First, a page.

In substance the facts alleged in the amended complaint are that the defendant, a brick and tile manufacturer in the city of Santa Monica, caused the soil and clay to be removed from a portion of its property, leaving a huge pit of about four acres in area; that within five years prior to the commencement of this action defendant deepened two acres of the pit to an average depth of 25 feet below the surface of the adjoining land and street levels; that defendant ceased its excavation on said property and abandoned the active conduct of its business more than five years prior to the filing of this action; that thereafter defendant permitted water to accumulate in the pit to such extent that it overflowed the higher acres of the pit and covered one-half acre of the "upper bottom surface" thereof from 2 to 18 inches in depth; that the surface of one-half acre of the pool so created has been at approximately the same distance below the street level as the remaining surface of the pit which was not covered by water; that the surface of the pit for a distance of several hundred feet along the water's edge, on August 4, 1941, the day on which Virgil King was drowned, had been slightly and gently sloping and appeared extremely shallow; that for several weeks prior thereto the water was cloudy and opaque and wholly prevented visual determination of its depth; that the water served no useful purpose and could have been removed at a nominal expense without impairing the value of the property; that for many weeks prior to August 4th the accumulated water constituted a lure and an attraction to the children of the neighborhood, who desired to wade and bathe therein; that by reason of the method of excavating the areas of the bottom of the pit the shallow areas of water descended precipitously to the lowest portions of the pit and constituted a deception and trap to the children playing in [52 Cal. App. 2d 588] the shallow parts, who were unable to swim and who were unaware of the existence of the deeper waters; that plaintiff's son, Virgil, age 12, was one of such children; that the pit was located adjacent to a populous area in which several hundred children resided; that access to the pit was available to the children and to the deceased Virgil by numerous paths to the unsubmerged areas of the bottom of the pit; that on August 4, 1941, and for many months prior thereto, defendant negligently maintained the pit and its accumulated waters and neglected to post signs or warnings at or near the pit with reference to the depth of the water, and neglected to do anything reasonably designed and calculated to prevent entry of children into such waters, although it knew that the accumulated waters attracted the children and that any child entering the pit and bathing therein was in imminent danger of falling into the depths and drowning; that the deceased Virgil was twelve years of age and unable to swim; that he entered the pit for the purpose of bathing; that he had no knowledge of the deeper portions of the waters; that after he had waded for awhile in the pit from an unsubmerged projection of the land, in waters 18 inches deep, he plunged again into the waters at about the same point, only to reach instantly a depth of 18 feet, from which he was unable to swim, and was drowned, to plaintiff's damage in the sum of $10,000.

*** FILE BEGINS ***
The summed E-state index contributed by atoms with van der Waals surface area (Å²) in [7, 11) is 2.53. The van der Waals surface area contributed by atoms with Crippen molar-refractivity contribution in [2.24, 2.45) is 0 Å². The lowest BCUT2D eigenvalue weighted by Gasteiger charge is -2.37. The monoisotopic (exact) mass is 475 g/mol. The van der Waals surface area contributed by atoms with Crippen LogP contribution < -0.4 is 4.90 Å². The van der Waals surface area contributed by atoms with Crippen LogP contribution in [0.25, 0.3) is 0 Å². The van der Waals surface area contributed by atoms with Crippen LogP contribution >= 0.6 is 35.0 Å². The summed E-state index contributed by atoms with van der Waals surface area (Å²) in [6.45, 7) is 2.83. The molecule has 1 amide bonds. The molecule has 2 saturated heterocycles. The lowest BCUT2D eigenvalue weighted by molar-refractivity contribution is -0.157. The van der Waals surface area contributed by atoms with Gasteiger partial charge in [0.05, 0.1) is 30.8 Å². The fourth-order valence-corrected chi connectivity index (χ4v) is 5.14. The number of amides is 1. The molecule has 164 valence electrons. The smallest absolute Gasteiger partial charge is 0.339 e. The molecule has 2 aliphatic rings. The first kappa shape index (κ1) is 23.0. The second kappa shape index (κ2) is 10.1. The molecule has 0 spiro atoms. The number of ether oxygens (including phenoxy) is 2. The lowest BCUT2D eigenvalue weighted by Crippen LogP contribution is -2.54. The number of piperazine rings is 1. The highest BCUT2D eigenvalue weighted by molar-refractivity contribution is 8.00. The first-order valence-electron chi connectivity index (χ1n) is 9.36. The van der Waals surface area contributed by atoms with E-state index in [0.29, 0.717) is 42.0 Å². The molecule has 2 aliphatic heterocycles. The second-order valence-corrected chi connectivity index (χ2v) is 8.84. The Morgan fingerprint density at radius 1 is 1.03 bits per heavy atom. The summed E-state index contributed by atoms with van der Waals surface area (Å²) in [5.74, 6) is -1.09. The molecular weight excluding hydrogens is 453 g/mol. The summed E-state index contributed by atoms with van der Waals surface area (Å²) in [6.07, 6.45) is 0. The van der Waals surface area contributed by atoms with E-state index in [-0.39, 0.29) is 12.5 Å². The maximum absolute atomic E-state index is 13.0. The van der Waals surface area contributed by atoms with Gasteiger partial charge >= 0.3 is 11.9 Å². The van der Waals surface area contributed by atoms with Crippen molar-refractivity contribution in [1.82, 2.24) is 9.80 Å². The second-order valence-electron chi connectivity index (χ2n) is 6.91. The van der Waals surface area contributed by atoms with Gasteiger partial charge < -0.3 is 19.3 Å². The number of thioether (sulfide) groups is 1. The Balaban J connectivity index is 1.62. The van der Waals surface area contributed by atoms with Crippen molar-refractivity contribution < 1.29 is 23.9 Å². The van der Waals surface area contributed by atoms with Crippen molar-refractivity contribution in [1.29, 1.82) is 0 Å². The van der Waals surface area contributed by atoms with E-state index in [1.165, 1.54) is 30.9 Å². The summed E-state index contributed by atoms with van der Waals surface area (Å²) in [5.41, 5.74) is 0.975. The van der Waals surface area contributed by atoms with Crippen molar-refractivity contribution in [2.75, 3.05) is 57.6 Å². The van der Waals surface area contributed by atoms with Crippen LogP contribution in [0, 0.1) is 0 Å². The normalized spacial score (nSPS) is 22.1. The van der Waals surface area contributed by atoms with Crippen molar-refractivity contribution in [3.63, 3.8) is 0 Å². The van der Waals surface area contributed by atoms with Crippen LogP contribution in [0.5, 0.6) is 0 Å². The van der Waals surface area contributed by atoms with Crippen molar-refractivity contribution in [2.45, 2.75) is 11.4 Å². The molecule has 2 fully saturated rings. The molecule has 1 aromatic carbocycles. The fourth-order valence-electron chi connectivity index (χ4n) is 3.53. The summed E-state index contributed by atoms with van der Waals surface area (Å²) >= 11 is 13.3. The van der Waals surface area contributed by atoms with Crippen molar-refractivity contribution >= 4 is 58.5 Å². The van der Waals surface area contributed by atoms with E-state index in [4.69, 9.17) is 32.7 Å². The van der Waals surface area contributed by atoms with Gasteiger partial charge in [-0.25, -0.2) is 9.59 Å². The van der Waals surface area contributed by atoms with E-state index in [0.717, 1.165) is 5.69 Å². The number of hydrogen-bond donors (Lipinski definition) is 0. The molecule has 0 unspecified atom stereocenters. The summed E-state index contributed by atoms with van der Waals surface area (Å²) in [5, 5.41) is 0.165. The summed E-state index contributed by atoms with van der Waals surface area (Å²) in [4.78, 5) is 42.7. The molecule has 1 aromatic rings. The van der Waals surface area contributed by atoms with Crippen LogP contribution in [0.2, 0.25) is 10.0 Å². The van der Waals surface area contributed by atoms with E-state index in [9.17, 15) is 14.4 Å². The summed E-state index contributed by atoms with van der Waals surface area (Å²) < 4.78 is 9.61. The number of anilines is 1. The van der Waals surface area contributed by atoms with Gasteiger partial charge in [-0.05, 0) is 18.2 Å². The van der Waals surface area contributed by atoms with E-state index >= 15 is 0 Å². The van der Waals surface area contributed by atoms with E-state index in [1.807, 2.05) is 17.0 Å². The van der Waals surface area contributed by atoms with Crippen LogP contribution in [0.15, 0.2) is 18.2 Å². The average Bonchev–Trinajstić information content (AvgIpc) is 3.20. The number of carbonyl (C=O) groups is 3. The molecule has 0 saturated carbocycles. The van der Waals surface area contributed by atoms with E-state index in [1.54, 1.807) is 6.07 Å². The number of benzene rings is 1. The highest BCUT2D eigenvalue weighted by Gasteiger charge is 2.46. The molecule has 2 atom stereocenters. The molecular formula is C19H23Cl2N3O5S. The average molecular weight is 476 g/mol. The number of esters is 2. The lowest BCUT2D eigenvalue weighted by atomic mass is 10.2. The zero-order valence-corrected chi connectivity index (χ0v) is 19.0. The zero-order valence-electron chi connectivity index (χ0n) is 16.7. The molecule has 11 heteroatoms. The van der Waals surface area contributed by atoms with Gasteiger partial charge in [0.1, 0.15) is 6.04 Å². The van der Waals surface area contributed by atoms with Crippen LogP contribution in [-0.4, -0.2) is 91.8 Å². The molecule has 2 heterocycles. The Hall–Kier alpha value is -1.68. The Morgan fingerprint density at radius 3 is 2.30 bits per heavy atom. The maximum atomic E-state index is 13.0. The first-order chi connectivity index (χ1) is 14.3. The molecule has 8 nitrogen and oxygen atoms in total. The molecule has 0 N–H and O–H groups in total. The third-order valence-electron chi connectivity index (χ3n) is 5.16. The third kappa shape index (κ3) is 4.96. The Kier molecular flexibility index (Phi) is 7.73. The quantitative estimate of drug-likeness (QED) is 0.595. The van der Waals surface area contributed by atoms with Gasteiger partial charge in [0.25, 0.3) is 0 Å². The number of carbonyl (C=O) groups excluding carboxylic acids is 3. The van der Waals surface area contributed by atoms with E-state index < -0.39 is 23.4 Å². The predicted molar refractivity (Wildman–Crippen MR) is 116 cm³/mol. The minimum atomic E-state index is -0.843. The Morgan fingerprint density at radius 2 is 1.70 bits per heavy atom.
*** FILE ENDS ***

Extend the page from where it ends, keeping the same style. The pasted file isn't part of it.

We are to determine whether the order sustaining a general demurrer to the pleading without leave to amend was in accordance with law.